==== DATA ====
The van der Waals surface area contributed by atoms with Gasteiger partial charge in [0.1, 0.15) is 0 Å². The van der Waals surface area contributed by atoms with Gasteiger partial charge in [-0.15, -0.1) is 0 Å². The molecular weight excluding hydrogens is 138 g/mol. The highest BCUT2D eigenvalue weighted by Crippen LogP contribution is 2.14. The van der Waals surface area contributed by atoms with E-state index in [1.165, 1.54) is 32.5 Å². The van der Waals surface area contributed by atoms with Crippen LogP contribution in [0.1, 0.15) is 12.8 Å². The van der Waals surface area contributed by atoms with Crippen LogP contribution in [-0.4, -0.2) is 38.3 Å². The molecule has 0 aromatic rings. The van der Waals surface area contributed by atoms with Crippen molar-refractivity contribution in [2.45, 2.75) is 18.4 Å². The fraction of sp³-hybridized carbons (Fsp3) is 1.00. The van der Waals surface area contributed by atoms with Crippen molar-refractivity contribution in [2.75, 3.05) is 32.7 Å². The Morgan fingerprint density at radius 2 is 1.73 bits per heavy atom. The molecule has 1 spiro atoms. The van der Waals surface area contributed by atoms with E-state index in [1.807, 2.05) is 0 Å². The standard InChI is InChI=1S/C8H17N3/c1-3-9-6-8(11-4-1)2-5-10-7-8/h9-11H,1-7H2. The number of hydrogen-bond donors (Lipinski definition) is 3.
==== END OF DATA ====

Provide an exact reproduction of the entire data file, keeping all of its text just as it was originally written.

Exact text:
The van der Waals surface area contributed by atoms with Gasteiger partial charge in [0.1, 0.15) is 0 Å². The van der Waals surface area contributed by atoms with Gasteiger partial charge in [-0.15, -0.1) is 0 Å². The molecular weight excluding hydrogens is 138 g/mol. The highest BCUT2D eigenvalue weighted by Crippen LogP contribution is 2.14. The van der Waals surface area contributed by atoms with E-state index in [1.165, 1.54) is 32.5 Å². The van der Waals surface area contributed by atoms with Crippen LogP contribution in [0.1, 0.15) is 12.8 Å². The van der Waals surface area contributed by atoms with Crippen LogP contribution in [-0.4, -0.2) is 38.3 Å². The molecule has 0 aromatic rings. The van der Waals surface area contributed by atoms with Crippen molar-refractivity contribution in [2.45, 2.75) is 18.4 Å². The fraction of sp³-hybridized carbons (Fsp3) is 1.00. The van der Waals surface area contributed by atoms with Crippen molar-refractivity contribution in [2.75, 3.05) is 32.7 Å². The Morgan fingerprint density at radius 2 is 1.73 bits per heavy atom. The molecule has 1 spiro atoms. The van der Waals surface area contributed by atoms with E-state index in [1.807, 2.05) is 0 Å². The standard InChI is InChI=1S/C8H17N3/c1-3-9-6-8(11-4-1)2-5-10-7-8/h9-11H,1-7H2. The number of hydrogen-bond donors (Lipinski definition) is 3.